"Most companies approach [agile] for the wrong reason," he said. "Our approach was: How do we transform the culture of our company so that we can be more innovative? "
Keep digital transformation a priority
While most organizations today are focusing on ensuring basic operational readiness, digital transformation should remain a part of the IT strategy during COVID-19, the CIOs said. This includes initiatives like robotic process automation, AI and other digital initiatives.
"Digital transformation is more of an imperative than ever before," Tariq told SearchCIO in response to a set of email questions. "The COVID-19 pandemic is only going to accelerate the need for digitization across all levels of the organization."
Zimmer Biomet is on track to have RPA bots hit 50,000 productivity hours in 2020, according to Tariq. "[Robotics and AI are] truly revolutionary," he said in the online panel.
Mohammad agreed that AI -- and even machine learning -- will become an even bigger focus, and in CarMax's case, is going to permanently change the way people shop.
"The technology that is going to allow them to experience the richness, the quality of the product in the convenience of their home will win," he said "[It's] going to drive the personalized experience for the consumers."
Lefebvre also took advantage of the digital capabilities Travelers invested in over the last several years, including virtual inspections, virtual premium audits and virtual risk assessments. Her team even spent the previous six months updating over 400 mission-critical processes, which now allows them to support up to 30,000 VPN connections. "We have a responsibility for what we call business resiliency, which is encompassing of crisis management, business continuity and disaster recovery," she said in the online panel.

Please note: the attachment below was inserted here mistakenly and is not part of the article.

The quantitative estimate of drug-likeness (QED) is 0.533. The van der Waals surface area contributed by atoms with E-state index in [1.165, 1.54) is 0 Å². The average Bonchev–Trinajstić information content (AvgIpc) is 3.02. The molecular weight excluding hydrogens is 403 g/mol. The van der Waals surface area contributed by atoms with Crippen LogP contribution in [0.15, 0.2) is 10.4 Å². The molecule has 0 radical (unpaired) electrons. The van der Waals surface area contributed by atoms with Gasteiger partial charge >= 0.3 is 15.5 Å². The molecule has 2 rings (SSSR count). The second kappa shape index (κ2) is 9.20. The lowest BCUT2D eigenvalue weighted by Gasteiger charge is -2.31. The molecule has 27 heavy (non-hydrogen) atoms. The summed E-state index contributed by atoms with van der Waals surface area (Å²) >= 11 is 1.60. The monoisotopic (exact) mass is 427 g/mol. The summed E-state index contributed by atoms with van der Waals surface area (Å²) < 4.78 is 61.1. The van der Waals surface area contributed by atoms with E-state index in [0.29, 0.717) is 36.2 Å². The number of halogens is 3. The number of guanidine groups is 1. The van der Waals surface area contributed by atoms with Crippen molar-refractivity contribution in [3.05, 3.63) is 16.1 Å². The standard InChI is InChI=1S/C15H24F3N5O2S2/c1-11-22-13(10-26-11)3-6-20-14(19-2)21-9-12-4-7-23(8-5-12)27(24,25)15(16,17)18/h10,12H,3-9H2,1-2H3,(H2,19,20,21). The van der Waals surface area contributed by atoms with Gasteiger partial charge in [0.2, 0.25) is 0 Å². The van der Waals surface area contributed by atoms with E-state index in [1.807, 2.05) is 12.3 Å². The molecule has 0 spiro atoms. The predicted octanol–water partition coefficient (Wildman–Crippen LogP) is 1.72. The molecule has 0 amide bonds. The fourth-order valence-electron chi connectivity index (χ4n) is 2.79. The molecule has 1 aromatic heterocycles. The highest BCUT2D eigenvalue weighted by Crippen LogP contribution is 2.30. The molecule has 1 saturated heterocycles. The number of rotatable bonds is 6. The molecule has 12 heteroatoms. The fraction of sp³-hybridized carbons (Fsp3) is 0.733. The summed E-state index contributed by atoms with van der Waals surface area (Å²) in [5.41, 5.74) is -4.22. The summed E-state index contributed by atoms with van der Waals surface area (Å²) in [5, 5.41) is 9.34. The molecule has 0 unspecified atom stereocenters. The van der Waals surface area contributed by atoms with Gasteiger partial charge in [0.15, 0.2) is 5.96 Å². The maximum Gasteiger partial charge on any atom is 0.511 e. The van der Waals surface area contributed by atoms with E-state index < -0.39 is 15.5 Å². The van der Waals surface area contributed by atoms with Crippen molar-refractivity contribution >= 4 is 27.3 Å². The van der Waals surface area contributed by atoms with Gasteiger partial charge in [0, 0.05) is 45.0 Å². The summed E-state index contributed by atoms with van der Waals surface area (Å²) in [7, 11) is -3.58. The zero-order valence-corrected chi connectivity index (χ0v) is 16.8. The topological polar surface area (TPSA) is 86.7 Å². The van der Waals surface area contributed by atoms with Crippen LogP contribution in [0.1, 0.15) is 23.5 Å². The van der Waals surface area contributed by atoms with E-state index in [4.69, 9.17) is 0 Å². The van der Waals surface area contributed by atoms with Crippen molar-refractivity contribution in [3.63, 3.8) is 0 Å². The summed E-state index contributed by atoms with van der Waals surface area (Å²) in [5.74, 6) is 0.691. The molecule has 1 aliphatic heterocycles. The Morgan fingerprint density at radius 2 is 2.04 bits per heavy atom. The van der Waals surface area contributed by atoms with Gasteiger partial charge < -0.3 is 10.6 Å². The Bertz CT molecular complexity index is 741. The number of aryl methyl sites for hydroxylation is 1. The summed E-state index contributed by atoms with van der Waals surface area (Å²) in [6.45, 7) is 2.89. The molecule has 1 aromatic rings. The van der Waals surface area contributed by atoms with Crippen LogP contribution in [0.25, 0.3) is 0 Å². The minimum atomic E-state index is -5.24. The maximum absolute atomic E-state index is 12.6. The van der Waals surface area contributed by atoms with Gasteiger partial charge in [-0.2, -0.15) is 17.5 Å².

Allocate the costs
Some organizations had no choice but to reduce IT budgets during this unprecedented time, which left CIOs with the heavy task of finding ways to allocate the costs of IT spending without having to disrupt digital transformation projects.
"Prioritization," Lefebvre said. "It's always a backlog. There are limited resources and there's no doubt that there are parts of the business that want to accelerate digital, and they're going to come with some of the resources and be willing to put in what it takes to do that. So, there is a possibility that the cost comes out of some other part of your business. The part that everyone is going to invest in is collaboration tools -- that is the one area where it's going to continue to grow."
Tariq emphasized the importance of factoring in business outcomes when deciding which technologies will bring the most value to the business.
"We mandate a clear and measurable success criterion ahead of making any technology investment," he said in an email. "It goes beyond simple quantitative return on investment or architecture fit. Once a technology is selected, we invest meticulously in organizational change management, ensuring that organizational readiness to extract optimal value from technology investments."
MIT Sloan CIO Symposium Digital Learning Series
In lieu of holding the 17th MIT Sloan CIO Symposium, which was cancelled due to COVID-19 precautions, the new MIT Sloan CIO Digital Learning Series will provide webinars through October 2020 that are targeted at CIOs as well as all people interested in digital technology and its impact on business and society. With a focus on the theme, "Leading a Post-Pandemic Enterprise," it will equip attendees to not only understand how to operate in the new environment, but also how to stay competitive and engaged with customers and stakeholders. The Digital Learning Series will feature more than a dozen interactive panel discussions led by CIOs, technology executives and MIT thought leaders. Learn more and register here.